Head Halters are basically smaller versions of the halters used on horses. Mainly used for training a dog to walk properly, they give an owner additional control over a dog’s movement by giving an owner control over his head. Head Halters are not a collar, but they are still a useful training tool used by many dog owners.
They are made of soft nylon and have two straps. One strap fits behind the ears and the other wraps around the front of the nose. It is important to note that while a Head Halter may look like a muzzle, it is not. Dogs can still eat, drink, breathe, and play with one on. They are safer than most training collars as they are made so that they do not apply pressure to the dog’s throat.
- Helps control dogs who pull while on walks
- Eliminates internal and external pressure around the neck when walking or correcting a dog
- It takes time for dogs to adjust to them and some dogs will fight wearing the Head Halter
- Jerking on the collar could serious injury to a dog
Fitting the Head Halter
The head halter is comprised of two straps, a neck strap and a nose strap. The neck strap sits high on the dog’s neck, right behind the ears. It needs to be fitted snugly in order to prevent escape from the halter. An owner should only be able to fit one finger between the strap and a dog’s fur. The nose strap is then left loose and sits at the base of the dog’s muzzle so the dog is still able to eat, drink, and breathe. When the nose strap is fitted properly, it should loosely rest on the dog’s nose and then tighten on the fleshy part of the nose when the dog pulls forward. When the Head Halter is fitted properly, there is less risk of potential damage then when compared to some of the training collars.
How it is Used
The Head Halter is used to correct a dog’s behavior. The Head Halter is designed to give an control over the dog’s head. If a dog is wearing a head halter and pulls ahead of his owner, the tension on the leash will cause the dog’s head to turn back. With his head turned back, the dog will have to wait until the owner catches up and then tension is released so they can resume walking again. If the dog lags too far behind his owner, the tension on the neck strap will encourage the dog to catch up with the owner.
The Head Halter allows an owner to provide a safe, natural correction to their dog which mimics the methods dogs use to correct each other. The first strap that wraps around the neck is designed to work how a mother would bite down on the back of her pup in order to punish him. While the prong collar and to some extent the choke collar are designed to work the same way, the corrections provided by those collars put extra pressure on the trachea and have an increased risk of damage that the head halter does not have.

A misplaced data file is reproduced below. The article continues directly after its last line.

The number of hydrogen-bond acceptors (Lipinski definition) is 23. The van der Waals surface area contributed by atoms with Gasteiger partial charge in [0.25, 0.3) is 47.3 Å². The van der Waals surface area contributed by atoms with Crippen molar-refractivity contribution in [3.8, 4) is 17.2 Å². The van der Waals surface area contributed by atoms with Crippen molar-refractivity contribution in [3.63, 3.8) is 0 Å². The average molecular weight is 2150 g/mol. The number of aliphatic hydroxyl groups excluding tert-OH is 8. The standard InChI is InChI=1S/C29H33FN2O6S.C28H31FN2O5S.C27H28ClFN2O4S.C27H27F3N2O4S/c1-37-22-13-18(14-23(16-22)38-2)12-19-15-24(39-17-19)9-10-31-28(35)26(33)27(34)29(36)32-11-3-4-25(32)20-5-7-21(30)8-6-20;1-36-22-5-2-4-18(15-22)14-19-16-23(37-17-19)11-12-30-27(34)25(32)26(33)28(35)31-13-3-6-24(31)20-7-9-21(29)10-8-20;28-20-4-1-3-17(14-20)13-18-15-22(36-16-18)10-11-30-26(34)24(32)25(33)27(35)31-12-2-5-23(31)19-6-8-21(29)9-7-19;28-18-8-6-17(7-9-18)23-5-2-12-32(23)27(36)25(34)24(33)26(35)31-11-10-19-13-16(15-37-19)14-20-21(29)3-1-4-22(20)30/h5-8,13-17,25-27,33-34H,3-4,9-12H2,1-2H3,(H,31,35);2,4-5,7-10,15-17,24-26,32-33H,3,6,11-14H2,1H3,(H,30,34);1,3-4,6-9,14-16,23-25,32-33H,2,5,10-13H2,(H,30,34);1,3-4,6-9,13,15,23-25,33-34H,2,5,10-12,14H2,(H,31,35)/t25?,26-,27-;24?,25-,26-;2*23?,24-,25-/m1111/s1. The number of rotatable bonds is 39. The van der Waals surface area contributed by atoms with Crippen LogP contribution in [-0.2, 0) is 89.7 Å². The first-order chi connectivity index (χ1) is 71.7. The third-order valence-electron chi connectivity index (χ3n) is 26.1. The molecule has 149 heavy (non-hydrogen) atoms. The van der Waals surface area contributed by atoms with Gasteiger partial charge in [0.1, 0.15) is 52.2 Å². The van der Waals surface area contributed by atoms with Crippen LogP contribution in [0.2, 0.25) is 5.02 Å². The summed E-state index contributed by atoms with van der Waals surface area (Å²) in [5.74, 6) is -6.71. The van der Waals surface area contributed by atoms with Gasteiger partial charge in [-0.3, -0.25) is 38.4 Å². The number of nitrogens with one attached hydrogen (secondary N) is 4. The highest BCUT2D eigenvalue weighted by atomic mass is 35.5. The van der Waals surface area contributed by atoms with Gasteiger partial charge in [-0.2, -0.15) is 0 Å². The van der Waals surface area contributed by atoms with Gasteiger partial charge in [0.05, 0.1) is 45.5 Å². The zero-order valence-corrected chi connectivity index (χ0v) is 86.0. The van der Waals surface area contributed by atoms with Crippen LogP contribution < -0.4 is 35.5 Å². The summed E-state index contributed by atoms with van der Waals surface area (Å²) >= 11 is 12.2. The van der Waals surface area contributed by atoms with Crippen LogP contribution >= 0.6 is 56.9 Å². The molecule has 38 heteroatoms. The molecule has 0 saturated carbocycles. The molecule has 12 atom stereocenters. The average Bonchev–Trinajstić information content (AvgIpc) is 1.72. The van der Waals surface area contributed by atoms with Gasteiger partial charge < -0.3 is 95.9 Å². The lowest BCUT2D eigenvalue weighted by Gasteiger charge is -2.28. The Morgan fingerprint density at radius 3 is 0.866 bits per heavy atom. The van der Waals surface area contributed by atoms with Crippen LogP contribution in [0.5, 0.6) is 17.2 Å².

The second strap, which wraps around the dog’s nose, will tighten when pulled on. This resembles the way dogs will sometimes bite down on the muzzle another dog in order to punish him.
When to Use
The Head Halter is recommended for use by owners who have struggled with teaching their dogs to walk properly. Leading with a Head Halter requires little strength, making it is easier to correct a dog’s behavior using a head halter than it is with a choke or prong collar. Trainers also recommend using Head Halters on dogs who are strong pullers. Some high energy breeds such as Siberian Huskies are notoriously difficult to walk because their bred to pull and so a Head Halter may help a struggling owner.
Some trainers use head halters for general training, in addition to just teaching a dog to walk properly. The halter gives an owner increased control over a dog’s movement and can be useful if you are having trouble training while using a buckle collar.
* While these collars do help many owners train their dogs to walk properly. It is important to still work with your dog on a leash and with a regular collar, or they could become dependent on the head halter forever.
Never jerk or pull sharply on the leash when it is attached to the halter, because this could injure your dog. You should also never allow your dog to hit the end of the leash with his full weight because this can also lead to injury. It is recommended to use a second leash, attached to the dog’s regular collar, to absorb these types of potential impacts. A second collar will also prevent escape in case the dog slips out of the head halter.